In a statement this afternoon, SA Health said the eight new cases include three men aged between 20 and 90, four women aged between 20 and 60, and a child.
Two of the cases are linked to the Norwood cluster, while a third locally-acquired case is still under investigation.
One of the cases became infected overseas and four acquired the disease interstate. Two of the interstate cases are suspected to be infected with the Omicron variant.
Premier Steven Marshall told FIVEaa radio this morning that he was concerned that the Omicron variant could be detected in “a couple” of people who tested positive for COVID-19 in South Australia.
He said genomic sequence testing was underway to identify the strain of the virus, but it could take some time to receive the results.
South Australia is yet to report confirmed cases of the Omicron variant, which is listed by the World Health Organisation as a COVID-19 variant of concern and has already spread to New South Wales, Victoria, Queensland and the ACT.
“We did get a couple of cases overnight – we’re testing those to see if those could be our first cases of Omicron,” Marshall said.
“We don’t have any confirmation so we’re taking it very cautiously.
“It hasn’t moved as quickly as we were thinking it might, but we still have very little information on Omicron.”
SA Health on Friday afternoon added three new close contact exposure sites.
They include Olivers Pets and Plants at Glengowrie on Tuesday December 7 between 8.30am and 5.30pm, Chicken Shack Seafood and Grill at Plympton on Tuesday December 7 between 2pm and 3pm, and Supercheap Auto at Kilburn on Wednesday December 8 between 12pm to 1.40pm.
Close contacts of suspected or confirmed Omicron cases will be required to quarantine for 14 days, even if they are fully-vaccinated.
In a statement issued on Friday evening, chief public health officer Professor Nicola Spurrier said the requirement followed advice from the Communicable Disease Network Australia.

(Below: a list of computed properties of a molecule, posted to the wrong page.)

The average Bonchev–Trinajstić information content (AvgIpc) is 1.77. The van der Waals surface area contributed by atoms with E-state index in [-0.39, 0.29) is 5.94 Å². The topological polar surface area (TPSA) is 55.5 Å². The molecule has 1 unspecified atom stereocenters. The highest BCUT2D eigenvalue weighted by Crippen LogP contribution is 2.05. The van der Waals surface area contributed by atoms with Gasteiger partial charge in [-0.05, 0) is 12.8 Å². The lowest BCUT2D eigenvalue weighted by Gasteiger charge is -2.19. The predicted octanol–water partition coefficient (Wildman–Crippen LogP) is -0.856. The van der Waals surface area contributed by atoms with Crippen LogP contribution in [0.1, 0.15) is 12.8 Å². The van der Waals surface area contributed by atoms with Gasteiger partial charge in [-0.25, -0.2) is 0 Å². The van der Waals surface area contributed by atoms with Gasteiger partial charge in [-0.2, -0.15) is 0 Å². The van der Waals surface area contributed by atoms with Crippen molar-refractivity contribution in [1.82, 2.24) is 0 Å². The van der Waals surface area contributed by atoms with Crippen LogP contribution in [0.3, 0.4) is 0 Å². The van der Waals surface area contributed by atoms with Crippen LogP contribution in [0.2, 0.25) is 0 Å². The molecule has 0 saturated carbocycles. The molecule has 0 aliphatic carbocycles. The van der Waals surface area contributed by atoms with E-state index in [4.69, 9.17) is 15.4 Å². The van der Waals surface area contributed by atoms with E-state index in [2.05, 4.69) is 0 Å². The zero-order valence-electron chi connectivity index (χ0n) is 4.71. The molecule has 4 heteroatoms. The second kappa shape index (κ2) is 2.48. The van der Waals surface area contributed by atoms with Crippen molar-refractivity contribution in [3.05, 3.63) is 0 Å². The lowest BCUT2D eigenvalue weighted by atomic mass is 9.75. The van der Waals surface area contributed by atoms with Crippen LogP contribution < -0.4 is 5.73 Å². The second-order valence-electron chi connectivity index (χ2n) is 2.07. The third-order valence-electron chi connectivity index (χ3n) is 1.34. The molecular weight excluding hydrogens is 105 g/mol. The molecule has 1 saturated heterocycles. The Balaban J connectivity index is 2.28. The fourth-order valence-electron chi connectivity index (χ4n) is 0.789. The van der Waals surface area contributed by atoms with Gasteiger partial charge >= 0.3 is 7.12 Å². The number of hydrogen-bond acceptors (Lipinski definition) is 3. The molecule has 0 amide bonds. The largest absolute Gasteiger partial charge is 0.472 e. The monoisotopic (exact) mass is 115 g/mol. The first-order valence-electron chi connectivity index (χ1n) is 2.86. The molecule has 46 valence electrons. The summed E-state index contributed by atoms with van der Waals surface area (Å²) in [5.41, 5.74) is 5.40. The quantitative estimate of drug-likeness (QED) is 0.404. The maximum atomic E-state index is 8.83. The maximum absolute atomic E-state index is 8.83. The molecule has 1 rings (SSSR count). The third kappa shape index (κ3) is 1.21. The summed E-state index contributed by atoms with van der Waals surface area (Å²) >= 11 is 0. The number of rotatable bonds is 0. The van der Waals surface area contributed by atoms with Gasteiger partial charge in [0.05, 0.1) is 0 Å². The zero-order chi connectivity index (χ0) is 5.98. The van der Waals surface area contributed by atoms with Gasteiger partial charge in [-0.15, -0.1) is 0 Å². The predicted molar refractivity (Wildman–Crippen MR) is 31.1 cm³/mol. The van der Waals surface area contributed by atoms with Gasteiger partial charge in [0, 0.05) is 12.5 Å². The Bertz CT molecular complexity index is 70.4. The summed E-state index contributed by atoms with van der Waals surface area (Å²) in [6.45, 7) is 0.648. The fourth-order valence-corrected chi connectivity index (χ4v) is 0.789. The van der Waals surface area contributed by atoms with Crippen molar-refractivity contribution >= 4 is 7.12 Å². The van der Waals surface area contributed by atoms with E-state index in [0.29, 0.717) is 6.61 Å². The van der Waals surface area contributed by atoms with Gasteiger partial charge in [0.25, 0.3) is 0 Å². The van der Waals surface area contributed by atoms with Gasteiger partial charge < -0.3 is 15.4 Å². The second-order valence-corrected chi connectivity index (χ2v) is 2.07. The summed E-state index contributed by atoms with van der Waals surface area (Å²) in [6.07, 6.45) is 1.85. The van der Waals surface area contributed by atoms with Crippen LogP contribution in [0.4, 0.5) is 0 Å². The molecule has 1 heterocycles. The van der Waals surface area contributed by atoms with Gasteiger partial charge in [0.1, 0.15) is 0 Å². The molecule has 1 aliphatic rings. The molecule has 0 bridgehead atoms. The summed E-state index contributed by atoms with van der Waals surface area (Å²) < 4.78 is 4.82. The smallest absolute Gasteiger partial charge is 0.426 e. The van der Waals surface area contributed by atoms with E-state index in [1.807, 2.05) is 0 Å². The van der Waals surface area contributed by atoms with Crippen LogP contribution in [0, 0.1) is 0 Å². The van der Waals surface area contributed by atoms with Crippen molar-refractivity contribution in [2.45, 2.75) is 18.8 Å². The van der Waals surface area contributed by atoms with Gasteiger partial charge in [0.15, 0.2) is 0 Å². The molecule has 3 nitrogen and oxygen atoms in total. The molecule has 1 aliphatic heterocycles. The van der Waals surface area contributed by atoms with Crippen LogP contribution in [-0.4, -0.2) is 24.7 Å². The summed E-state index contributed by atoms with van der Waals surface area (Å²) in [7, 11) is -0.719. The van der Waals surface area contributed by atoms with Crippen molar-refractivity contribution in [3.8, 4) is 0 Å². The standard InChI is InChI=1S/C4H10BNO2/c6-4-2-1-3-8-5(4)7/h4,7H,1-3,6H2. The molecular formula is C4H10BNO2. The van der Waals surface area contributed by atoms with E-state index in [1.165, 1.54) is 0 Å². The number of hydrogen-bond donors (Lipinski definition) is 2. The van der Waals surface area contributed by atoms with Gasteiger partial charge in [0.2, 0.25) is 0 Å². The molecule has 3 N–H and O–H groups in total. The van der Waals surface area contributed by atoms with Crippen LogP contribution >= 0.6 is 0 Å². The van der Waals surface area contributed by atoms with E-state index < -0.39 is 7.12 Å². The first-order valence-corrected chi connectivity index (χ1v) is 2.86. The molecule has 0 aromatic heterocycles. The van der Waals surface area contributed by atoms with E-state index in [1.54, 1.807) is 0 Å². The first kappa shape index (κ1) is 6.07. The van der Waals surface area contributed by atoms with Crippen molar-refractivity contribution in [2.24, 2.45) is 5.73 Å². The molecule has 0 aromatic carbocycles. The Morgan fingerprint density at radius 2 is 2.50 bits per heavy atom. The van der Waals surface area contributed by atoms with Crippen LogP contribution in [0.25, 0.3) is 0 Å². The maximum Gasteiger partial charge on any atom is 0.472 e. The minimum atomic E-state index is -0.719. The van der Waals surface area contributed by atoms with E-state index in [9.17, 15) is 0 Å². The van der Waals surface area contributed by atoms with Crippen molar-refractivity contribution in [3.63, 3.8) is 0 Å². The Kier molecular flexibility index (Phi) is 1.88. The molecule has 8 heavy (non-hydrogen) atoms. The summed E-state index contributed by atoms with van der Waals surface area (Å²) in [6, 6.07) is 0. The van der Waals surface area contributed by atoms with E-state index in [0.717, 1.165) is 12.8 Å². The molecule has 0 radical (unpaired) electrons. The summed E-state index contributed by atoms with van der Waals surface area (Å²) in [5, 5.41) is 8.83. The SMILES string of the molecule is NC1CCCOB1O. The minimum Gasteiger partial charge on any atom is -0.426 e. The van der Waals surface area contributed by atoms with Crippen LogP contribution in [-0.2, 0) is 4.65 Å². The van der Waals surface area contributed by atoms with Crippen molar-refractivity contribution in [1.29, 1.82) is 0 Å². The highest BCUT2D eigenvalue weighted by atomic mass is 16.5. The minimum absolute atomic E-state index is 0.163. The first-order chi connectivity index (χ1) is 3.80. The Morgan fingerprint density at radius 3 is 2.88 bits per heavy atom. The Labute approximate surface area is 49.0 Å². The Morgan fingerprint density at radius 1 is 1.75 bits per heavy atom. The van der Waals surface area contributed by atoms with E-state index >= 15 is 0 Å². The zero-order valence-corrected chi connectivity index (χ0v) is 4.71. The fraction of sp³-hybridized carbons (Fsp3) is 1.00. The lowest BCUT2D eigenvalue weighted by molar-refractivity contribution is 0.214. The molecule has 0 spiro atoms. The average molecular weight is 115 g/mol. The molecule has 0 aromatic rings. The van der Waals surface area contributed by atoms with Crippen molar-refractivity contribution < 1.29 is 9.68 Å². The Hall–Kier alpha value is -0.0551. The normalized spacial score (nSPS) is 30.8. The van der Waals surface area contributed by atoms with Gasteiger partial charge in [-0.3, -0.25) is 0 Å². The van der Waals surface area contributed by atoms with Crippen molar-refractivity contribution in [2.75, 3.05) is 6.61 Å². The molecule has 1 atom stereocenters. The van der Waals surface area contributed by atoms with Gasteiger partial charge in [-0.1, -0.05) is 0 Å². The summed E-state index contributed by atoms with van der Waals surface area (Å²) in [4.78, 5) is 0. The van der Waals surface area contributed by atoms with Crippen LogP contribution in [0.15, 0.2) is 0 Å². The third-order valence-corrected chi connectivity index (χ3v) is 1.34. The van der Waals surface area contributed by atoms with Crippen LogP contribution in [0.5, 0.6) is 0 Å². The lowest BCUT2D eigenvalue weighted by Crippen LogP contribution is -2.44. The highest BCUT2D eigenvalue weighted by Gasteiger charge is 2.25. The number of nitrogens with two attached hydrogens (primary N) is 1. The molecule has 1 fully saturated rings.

“The Communicable Disease Network Australia yesterday updated the National Guidelines stating jurisdictions should consider increasing testing, isolation and quarantine requirements in relation to the Omicron strain,” she said.
“Despite their high vaccination rates, we have already seen the ACT move to all Omicron close contacts requiring 14 days of quarantine.
“South Australia is also in a more vulnerable position to immune-escape from the Omicron strain given our current vaccination rates and potential for higher transmission in comparison to other states.
“With the latest advice and our current situation in mind, 14 days of quarantine will be required for all Omicron, or suspected Omicron, close contacts regardless of their vaccination status.”
Spurrier said casual contacts of Omicron cases need to get tested immediately and quarantine until they receive a negative test result. They also need to get tested on days six and 13.
“We will review the quarantine requirements as we learn more about the severity of Omicron and as always, will put the health and safety of South Australian’s first,” she said.
Earlier on Friday, Marshall insisted that South Australia would make no changes to its border restrictions.
He told a Property Council event after this afternoon’s national cabinet meeting that South Australia would “rule out” state lockdowns and lockouts.
“Obviously we’re still concerned about Omicron, but the good news is that we’re now seeing that the transmissibility isn’t as high as we thought a couple of weeks ago when the World Health Organisation declared it as a variant of concern,” he said.
“I think we can start breathing a sigh of relief. I think we can continue to rule out state lockdowns in South Australia and rule out state lockouts here in South Australia and get back to a normal Christmas.
“The reality is we’ve had about 60 cases in the last two and a half weeks, only two people in hospital.
“We’ve listened to the science, we’ve listened to the experts and we’re getting on with continuing to live with COVID.”
Federal Health Department Secretary Professor Brendan Murphy said the Omicron variant wasn’t leading to high rates of hospitalisation or severe illness in people who are vaccinated.
“There is a suggestion that the vaccines will benefit from a booster to protect against this strain,” he said.
“We don’t know how it will spread in Australia, but we do know that it is here and certainly in Sydney, and it is likely to spread.
“We don’t need to panic. We just need to study it more and very importantly, make sure we get boosters.”
Today’s eight new coronavirus cases bring the total number of active cases in the state to 53.
There are still two people in a stable condition at the Royal Adelaide Hospital – a woman in her 50s and a man in his 30s.
SA Health reported 1591 close contacts were in quarantine, up from nearly 1300 earlier in the week.
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